A research and development tax credit will be made available to any business which stimulates innovation by growing its R&D activity, the Government has announced.
But the decision has leapfrogged the Tax Working Group, which was tasked with examining the structure, fairness and balance of New Zealand’s tax system.
Research, Science and Innovation Minister Megan Woods has launched a six-week public consultation period in a bid to have the tax credit ready in a year’s time.
From April 1 next year, a 12.5% tax credit on eligible expenditure will be available to business doing R&D in New Zealand.
A business will be able to claim a tax credit for up to $120 million of R&D expenditure each year, equating to a tax credit of $15 million each year, based on a 12.5% rate.
In the Labour/New Zealand First coalition document, the Government promised to “work to increase Research & Development spending to 2% of GDP over ten years.”
New Zealand’s current R&D expenditure is almost 1.3% of GDP meaning to reach its goal, a further $2 billion would need to be invested.
Even at 2%, New Zealand’s R&D expenditure would be below the OECD average of almost 2.4%.
Although sustained increases in Government investment will be important, there also needs to be an increasing contribution from the private sector, Woods says.
The R&D tax credit will be implemented by April 1 next year but over the next six weeks, the Ministry of Business, Innovation and Employment, Inland Revenue and Callaghan Innovation will be seeking public feedback on the proposal.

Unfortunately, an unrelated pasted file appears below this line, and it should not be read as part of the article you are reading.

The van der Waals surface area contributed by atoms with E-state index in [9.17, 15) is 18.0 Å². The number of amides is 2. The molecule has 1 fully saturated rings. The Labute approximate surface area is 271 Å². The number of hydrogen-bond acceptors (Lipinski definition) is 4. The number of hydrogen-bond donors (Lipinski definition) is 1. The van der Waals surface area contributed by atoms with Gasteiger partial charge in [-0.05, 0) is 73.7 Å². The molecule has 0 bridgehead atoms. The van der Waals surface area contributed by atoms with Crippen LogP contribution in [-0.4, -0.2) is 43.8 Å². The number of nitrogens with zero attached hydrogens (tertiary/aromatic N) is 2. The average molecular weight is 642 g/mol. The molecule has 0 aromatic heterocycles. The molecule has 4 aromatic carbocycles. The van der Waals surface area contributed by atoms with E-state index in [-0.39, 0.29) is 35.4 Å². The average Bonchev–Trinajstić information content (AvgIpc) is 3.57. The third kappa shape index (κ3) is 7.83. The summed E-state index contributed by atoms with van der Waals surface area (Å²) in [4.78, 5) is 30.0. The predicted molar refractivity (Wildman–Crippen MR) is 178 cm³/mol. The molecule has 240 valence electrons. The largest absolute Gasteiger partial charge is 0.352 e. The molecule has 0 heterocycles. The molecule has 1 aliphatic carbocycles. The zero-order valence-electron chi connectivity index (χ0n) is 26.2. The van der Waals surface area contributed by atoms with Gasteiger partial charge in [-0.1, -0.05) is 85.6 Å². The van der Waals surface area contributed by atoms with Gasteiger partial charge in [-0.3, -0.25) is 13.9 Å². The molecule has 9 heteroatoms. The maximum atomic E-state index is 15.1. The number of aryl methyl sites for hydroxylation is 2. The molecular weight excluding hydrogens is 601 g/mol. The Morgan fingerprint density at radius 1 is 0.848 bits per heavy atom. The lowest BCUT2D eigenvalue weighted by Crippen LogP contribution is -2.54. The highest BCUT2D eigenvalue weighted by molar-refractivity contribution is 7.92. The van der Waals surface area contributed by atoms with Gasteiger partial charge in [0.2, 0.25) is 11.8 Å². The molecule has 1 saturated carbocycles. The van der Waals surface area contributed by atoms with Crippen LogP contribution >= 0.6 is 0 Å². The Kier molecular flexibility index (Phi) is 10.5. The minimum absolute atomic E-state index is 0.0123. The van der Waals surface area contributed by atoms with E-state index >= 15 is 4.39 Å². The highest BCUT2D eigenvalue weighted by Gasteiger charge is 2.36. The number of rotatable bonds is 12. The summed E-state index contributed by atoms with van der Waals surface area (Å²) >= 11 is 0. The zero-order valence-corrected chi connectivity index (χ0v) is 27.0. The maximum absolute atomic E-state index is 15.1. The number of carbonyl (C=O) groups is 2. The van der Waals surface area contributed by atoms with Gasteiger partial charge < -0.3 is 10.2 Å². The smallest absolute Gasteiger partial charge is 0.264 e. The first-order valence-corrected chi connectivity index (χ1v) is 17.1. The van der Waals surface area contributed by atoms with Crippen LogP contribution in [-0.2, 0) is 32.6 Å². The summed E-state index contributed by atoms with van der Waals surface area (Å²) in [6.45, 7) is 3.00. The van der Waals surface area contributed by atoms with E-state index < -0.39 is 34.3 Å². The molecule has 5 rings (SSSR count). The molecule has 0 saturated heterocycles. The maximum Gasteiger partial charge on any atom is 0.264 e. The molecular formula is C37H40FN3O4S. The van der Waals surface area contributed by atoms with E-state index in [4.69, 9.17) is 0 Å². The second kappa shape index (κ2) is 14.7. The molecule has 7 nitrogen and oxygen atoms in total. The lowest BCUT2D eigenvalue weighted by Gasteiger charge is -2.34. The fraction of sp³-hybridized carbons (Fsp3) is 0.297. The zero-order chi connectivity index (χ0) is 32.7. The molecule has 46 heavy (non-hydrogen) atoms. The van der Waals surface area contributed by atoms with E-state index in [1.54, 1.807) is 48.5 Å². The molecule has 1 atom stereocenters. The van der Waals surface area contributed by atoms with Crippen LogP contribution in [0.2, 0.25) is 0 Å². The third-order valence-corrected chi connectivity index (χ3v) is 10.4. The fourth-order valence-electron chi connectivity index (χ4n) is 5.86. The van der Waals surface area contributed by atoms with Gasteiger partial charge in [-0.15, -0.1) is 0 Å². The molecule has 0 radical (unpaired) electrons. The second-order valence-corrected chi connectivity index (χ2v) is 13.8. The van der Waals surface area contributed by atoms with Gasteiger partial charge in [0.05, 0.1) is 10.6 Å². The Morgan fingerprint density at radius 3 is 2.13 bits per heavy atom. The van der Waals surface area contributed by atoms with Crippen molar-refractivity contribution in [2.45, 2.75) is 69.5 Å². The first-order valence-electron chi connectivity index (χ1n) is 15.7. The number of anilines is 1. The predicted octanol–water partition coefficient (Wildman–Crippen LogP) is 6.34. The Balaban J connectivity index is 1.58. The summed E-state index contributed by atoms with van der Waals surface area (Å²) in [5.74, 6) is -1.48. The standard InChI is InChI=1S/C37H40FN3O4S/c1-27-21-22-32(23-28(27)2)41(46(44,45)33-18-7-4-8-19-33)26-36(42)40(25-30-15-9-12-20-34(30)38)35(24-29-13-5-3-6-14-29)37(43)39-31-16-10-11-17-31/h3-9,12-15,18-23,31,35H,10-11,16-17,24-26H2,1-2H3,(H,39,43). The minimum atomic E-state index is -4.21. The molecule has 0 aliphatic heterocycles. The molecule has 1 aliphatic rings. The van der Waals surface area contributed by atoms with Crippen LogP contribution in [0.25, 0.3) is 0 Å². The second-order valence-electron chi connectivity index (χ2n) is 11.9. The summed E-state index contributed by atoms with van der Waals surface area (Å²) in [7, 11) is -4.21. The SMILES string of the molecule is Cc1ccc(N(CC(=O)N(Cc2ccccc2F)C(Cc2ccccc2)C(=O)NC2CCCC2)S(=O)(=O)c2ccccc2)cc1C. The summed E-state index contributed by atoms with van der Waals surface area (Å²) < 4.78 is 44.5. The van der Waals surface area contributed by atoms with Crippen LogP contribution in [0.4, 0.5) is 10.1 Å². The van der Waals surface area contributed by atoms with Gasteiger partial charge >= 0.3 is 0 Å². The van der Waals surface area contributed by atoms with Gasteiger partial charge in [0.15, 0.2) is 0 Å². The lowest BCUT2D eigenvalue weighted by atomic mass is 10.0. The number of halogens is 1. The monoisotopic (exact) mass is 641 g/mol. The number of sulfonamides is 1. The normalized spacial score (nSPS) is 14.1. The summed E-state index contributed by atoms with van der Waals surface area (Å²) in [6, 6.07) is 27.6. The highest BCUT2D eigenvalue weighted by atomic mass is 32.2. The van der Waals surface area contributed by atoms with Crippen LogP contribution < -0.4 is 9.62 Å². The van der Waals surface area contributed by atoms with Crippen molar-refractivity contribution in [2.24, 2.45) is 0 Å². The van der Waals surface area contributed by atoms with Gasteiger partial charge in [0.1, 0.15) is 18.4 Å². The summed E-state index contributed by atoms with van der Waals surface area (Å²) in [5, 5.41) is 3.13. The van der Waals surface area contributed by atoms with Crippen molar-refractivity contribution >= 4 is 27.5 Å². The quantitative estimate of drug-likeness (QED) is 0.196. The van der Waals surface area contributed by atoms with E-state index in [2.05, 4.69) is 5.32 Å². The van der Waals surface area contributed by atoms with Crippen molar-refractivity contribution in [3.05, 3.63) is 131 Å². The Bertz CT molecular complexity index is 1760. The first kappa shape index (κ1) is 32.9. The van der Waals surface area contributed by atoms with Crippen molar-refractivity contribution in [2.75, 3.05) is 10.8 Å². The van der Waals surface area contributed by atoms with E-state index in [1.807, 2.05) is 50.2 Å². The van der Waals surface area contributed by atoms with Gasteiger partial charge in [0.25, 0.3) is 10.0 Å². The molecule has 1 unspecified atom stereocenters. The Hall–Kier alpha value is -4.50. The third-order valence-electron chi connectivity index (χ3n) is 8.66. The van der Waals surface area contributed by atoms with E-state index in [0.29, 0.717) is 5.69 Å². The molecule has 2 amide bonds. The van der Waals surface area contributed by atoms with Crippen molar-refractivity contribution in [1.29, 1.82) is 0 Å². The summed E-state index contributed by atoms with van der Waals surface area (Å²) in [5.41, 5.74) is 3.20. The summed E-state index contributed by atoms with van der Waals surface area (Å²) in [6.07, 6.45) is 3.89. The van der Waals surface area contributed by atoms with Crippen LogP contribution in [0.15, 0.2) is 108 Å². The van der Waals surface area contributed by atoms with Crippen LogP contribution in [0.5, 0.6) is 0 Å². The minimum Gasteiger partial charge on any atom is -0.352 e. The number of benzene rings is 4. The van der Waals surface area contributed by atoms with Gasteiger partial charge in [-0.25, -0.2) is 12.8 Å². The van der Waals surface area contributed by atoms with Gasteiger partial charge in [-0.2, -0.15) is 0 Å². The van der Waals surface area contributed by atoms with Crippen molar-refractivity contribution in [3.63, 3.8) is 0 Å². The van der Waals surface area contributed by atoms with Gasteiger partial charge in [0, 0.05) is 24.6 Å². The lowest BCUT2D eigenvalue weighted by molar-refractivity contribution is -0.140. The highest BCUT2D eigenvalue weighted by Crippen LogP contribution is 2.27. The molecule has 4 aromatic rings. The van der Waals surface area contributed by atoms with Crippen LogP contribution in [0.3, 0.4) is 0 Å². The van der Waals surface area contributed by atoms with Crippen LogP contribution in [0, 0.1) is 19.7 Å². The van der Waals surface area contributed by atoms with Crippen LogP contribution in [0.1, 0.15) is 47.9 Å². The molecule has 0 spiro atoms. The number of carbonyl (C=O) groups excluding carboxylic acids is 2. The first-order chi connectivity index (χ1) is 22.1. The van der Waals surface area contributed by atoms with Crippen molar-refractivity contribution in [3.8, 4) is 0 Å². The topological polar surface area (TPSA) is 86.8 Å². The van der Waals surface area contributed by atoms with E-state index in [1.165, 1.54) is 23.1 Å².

Revenue Minister Stuart Nash says it will be a simple process and will open access to those that have either struggled to access support or have been shut out of the process in the past.
This is not the first time an R&D tax credit has been used in New Zealand.
A tax credit for R&D expenditure was included in the Business Tax Reform package of Budget 2007.
The resulting tax credit was short-lived and applied only for the 2008/09 income year before being abolished in favour of R&D related grants.
According to EY Partner Darren White, the tax credit could include the cost of employee remuneration, training and travel costs of employees conducting R&D, and payments to other entities commissioned to conduct R&D on behalf of the entity.
Under the previous Government, the tax credit was 15% but before the election, Labour said it would be 12.5%.
NZ First, however, favoured an R&D tax credit starting at 125% in the second year when a company invests 2% of its revenue on research, rising to 150% for the third consecutive year and 200% from year four onwards.
Visit MBIE’s website to read the R&D tax incentive discussion document and to make a submission here.